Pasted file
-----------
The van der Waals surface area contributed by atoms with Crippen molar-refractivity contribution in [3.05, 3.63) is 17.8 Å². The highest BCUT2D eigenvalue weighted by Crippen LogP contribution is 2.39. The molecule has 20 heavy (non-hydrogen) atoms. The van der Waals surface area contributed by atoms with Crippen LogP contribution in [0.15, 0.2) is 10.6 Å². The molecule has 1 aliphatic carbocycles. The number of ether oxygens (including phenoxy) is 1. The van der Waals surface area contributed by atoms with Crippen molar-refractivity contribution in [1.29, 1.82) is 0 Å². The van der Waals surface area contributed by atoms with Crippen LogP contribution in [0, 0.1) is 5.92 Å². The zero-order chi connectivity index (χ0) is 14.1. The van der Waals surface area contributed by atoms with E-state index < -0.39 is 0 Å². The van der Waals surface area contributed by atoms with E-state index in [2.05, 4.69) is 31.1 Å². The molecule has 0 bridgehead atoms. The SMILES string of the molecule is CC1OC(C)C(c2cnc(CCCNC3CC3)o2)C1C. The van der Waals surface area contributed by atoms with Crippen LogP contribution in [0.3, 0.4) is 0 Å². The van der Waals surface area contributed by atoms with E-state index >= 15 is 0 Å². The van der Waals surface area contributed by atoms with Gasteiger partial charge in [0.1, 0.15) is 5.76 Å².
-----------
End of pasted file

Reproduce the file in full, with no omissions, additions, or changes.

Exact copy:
The van der Waals surface area contributed by atoms with Crippen molar-refractivity contribution in [3.05, 3.63) is 17.8 Å². The highest BCUT2D eigenvalue weighted by Crippen LogP contribution is 2.39. The molecule has 20 heavy (non-hydrogen) atoms. The van der Waals surface area contributed by atoms with Crippen LogP contribution in [0.15, 0.2) is 10.6 Å². The molecule has 1 aliphatic carbocycles. The number of ether oxygens (including phenoxy) is 1. The van der Waals surface area contributed by atoms with Crippen molar-refractivity contribution in [1.29, 1.82) is 0 Å². The van der Waals surface area contributed by atoms with Crippen LogP contribution in [0, 0.1) is 5.92 Å². The zero-order chi connectivity index (χ0) is 14.1. The van der Waals surface area contributed by atoms with E-state index < -0.39 is 0 Å². The van der Waals surface area contributed by atoms with E-state index in [2.05, 4.69) is 31.1 Å². The molecule has 0 bridgehead atoms. The SMILES string of the molecule is CC1OC(C)C(c2cnc(CCCNC3CC3)o2)C1C. The van der Waals surface area contributed by atoms with Crippen LogP contribution in [0.3, 0.4) is 0 Å². The van der Waals surface area contributed by atoms with E-state index >= 15 is 0 Å². The van der Waals surface area contributed by atoms with Gasteiger partial charge in [0.1, 0.15) is 5.76 Å².